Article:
Fig. 7 is a view in section, as taken on the line 77 of Fig. 5; and

Fig. 8 is a view in perspective, showing a further modified form of horn-like attachment mounted in assembled relation with a loudspeaker diaphragm.

Referring first to Figs. 1 through 4, 1 denotes a conventional cone-type loudspeaker diaphragm having an enlarged mouth bordered by a compliant corrugated marginal flange 2 adapted to be mounted on a suitable support (not shown). The diaphragm 1 tapers towards its end remote from the flange 2 and is provided with a central opening in which is adapted to be disposed the usual cylindrical voice coil support or bobbin 3 on which is disposed a voice coil winding 4. Bridging the end of the voice coil bobbin 3 in a conventional manner to provide a dust cap or closure to preclude the passage of dust or the like through the bobbin into the area behind the diaphragm, is a domed closure 5 which is preferably formed integrally on the bobbin 3.

All of the parts above described are conventional, and ordinarily the apex or small end of the diaphragm 1 would be attached, as by cementing, to the outer periphery of the bobbin 3, and therefore, the diaphragm is shown as having thereon a short axially extended flange 6 at its apex end which would enable attachment of the dia phragm 1 to the voice coil bobbin 3. However, in the illustrative embodiment of the present invention, an attachment tab or flange 7 of a horn-like attachment generally designated 8 is interposed between the bobbin 3 and diaphragm flange 6, and these elements are prefera- 3 bly secured together in an assembly as by cementing or the like.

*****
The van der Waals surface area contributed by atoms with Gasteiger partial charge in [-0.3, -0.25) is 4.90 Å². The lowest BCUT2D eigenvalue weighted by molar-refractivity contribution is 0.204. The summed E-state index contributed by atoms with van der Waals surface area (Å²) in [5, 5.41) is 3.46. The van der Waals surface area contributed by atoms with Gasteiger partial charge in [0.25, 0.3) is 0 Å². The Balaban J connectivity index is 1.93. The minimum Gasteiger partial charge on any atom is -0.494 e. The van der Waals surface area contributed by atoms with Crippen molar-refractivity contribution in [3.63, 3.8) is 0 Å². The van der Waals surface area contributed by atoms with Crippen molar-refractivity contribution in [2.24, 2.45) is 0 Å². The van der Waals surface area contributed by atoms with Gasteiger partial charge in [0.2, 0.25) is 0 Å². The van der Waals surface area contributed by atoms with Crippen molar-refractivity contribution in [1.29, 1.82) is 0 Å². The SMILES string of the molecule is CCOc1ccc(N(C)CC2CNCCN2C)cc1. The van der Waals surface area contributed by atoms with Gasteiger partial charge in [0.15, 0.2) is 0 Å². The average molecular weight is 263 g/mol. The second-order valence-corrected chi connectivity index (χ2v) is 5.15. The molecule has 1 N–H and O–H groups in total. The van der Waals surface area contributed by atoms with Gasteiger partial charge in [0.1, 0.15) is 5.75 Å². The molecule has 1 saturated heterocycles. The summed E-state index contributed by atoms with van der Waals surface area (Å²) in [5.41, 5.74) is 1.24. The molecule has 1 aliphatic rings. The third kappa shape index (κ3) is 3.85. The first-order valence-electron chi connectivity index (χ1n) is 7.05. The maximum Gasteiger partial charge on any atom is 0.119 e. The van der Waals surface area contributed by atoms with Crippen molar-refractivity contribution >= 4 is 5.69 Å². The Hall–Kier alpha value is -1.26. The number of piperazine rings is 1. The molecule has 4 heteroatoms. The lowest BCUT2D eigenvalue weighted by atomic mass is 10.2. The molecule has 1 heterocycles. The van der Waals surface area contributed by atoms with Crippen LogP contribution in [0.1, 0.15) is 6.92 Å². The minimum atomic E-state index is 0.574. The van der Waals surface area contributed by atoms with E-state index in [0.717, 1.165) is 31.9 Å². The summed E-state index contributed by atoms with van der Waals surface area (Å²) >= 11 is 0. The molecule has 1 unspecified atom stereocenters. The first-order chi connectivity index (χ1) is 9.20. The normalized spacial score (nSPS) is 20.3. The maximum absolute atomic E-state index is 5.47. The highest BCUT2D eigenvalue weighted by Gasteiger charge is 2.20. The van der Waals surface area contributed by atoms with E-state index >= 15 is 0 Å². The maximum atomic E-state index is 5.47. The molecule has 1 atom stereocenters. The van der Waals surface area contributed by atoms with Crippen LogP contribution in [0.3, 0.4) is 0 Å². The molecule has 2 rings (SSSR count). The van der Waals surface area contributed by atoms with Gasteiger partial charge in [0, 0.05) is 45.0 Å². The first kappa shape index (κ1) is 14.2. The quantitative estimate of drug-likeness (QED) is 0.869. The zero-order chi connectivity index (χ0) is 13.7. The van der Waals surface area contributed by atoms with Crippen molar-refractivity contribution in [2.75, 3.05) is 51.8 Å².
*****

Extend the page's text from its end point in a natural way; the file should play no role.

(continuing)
The attachment 8, as seen in Figs. 1 through 4, has a pair of opposed longitudinally extended straight lateral walls 9, 9 which diverge away from the flange 7 and are generally arcuate in cross section. At the outer or forward end of the walls 9, they are each turned radially outwardly to form a flange 10, each flange 10 being corrugated so as to form a compliant section 11. Outwardly of the compliant sections 11, each flange 10 preferably has a section 12 projecting towards the diaphragm 1 and having a terminal tab 13 for attachment as by cementing to the diaphragm.

Intereonnecting the lateral walls 9 of the horn-like attachment 8, is a pair of opposed top and bottom walls 14, 14, each of which is transversely arched where it merges with the flange 7, these walls 14 diverging away from the flange 7, with the arch in each wall 14 progressively enlarging until the wall becomes flat at its forward extremity and terminates in planar relation with the lateral walls 9. The forward extremity of each wall 14 is preferably turned outwardly and back upon itself to form a reinforcingbead 15 which preferably merges and blends with the initial corrugation of compliant sections 11 of lateral walls 9.

Accordingly, it will be seen that the attachment has at its so-called rear end a circular central opening 16 defined by the flange or tab 7, and the opposed walls 9 and 14 diverge away from the opening 16 to form the hornlike member. Preferably, the angle of divergence of the lateral walls 9 is larger than the angle of divergence of the opposed top and bottom walls, so that a generally rectangular mouth is provided, said mouth having a greater lateral extent than its vertical extent, as best seen in Figs. 1 and 2.